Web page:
I’ll cut right to the chase and tell you the answer is yes – you can AND SHOULD do farmers walks every day. The farmers walk is one of the best exercises you can do on a daily basis. People who do farmers walks regularly always seem to have huge traps, forearms, and calves – coincidence? Not likely!
In fact, when I’ve ever been trying to help someone pack on overall mass and strength, farmers walks is something I include in their routine every single time with great results.
But what makes farmers walks so good?
What muscles get worked?
Does doing farmers walks every day mean you’re “over-training” those muscles?
Will doing farmers walks every day not cause joint problems?
Are there any good alternatives?
In this article, I’ll explain exactly why I love the farmers walk so much, why you should do it every day, and how to do it daily without experiencing joint pain or over-training.
Why do the farmers walk?
I have already explained what the farmers walk is in another article. Basically, it’s where you pick up a heavy object in each hand and walk, like a farmer carrying two bails of hay. That’s it.
While it is a very simplistic movement, the farmers walk is extraordinarily effective for building overall size and strength.
First of all, there’s the muscles directly worked doing the farmers walk: your traps, forearms, and calves. If you’re doing farmers walks properly – with a moderately heavy weight for a good distance – then these muscles will be in absolute FLAMES by the time you’ve done 4-5 sets.
Then there’s the muscles worked indirectly by the farmers walk: your shoulders, abs, obliques, lower back, lats, rhomboids, triceps, and quads. Not many people really feel these muscles being worked then they do farmers walks, but they most certainly are being worked. Try doing heavy farmers walks after training your legs and abs, and you’ll feel the strain in your quads and core alright!
Then there’s the movement pattern the farmers walk teaches: moving under load. This is not something your average gym-rat trains. Everything is extension and contraction. Even static holds are rarely done in your average gym.
Farmers walks therefore train a movement pattern that your body is not used to, but one which is incredibly useful in real life, and one which will lead to new growth if utilized.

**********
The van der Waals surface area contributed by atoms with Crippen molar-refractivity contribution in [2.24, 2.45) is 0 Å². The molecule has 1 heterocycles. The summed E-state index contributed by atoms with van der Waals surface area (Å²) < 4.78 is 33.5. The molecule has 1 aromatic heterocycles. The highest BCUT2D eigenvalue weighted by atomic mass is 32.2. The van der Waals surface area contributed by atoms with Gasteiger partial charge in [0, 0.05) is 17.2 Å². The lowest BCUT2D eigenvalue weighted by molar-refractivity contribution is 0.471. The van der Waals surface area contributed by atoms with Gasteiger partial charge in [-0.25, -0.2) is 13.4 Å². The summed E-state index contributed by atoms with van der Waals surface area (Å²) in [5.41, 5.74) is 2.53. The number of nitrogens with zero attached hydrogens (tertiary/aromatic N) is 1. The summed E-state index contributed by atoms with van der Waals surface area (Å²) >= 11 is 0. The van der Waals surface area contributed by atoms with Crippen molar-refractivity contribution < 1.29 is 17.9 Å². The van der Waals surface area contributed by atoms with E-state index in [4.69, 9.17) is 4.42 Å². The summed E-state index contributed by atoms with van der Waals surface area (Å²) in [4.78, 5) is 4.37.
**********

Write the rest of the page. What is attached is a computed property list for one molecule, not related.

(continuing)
Placing the body under load, maintaining tension in a few muscles to keep the load where it is (tightening your core and gripping the handle), and then moving – this is a movement your body will not be used to unless you do heavy manual labor. As such, the new stress placed on your muscles will stimulate new growth.
Not only will the new kind of stimulus lead to new muscle growth, but placing your body under heavy load like this will promote stronger bones and stronger connective tissues.
This might sound counter-intuitive, which brings us neatly onto the next section.
Farmers walks and joint health
Do farmers walks damage your joints?
Intuitively, it feels like they would. But if done properly, farmers walks can actually promote stronger joints and stronger bones. You just need to make sure you’re doing farmers walks correctly.
Follow these steps and you’ll avoid joint pain while doing farmers walks on a regular basis:
- To begin with, choose a sensible load
- Pick a load you can walk with for 25-50m – THIS ISN’T THE DEADLIFT!
- Make sure you pick the weight up from the knees, and keep your back straight while
- you walk – NO HUNCHING!
- Execute your muscles while doing farmers walk to ensure they are taking the brunt of the strain
- Head up, eyes front the whole way
- Shoulders pinned back
- Once your muscles are exhausted, stop; don’t let your connective tissues start taking the strain
- Increase the weight in tiny increments only after you have successfully increased distance
- Once weight is increased, reduce distance and work back up to 60m MAXIMUM
Stretch after training, and warm up properly with other movements
Following these steps will ensure that maximum load is placed on your musculature and not your joints.
So does this mean farmers walks are safe to do every day? Is it even beneficial to do farmers walks every day?
Doing farmers walks every day
I strongly recommend doing farmers walks every day for building muscular size, muscle density, tensile strength, and bone density.
Plus, being able to carry heavy things for long distances is about as manly as you can get – be honest, that’s why you want to train farmers walks!
Doing the farmers walk every day (or every training day at least) will give you a nice full body movement to finish off your workouts.
It offers a way to train slightly different movement patterns than the rest of your workout probably focused on.
This will promote muscle growth and muscle fiber density growth in a whole new way, as well as developing a different kind of strength.
You just need to make sure you are doing farmers walks correctly – see my checklist above and you’re all set!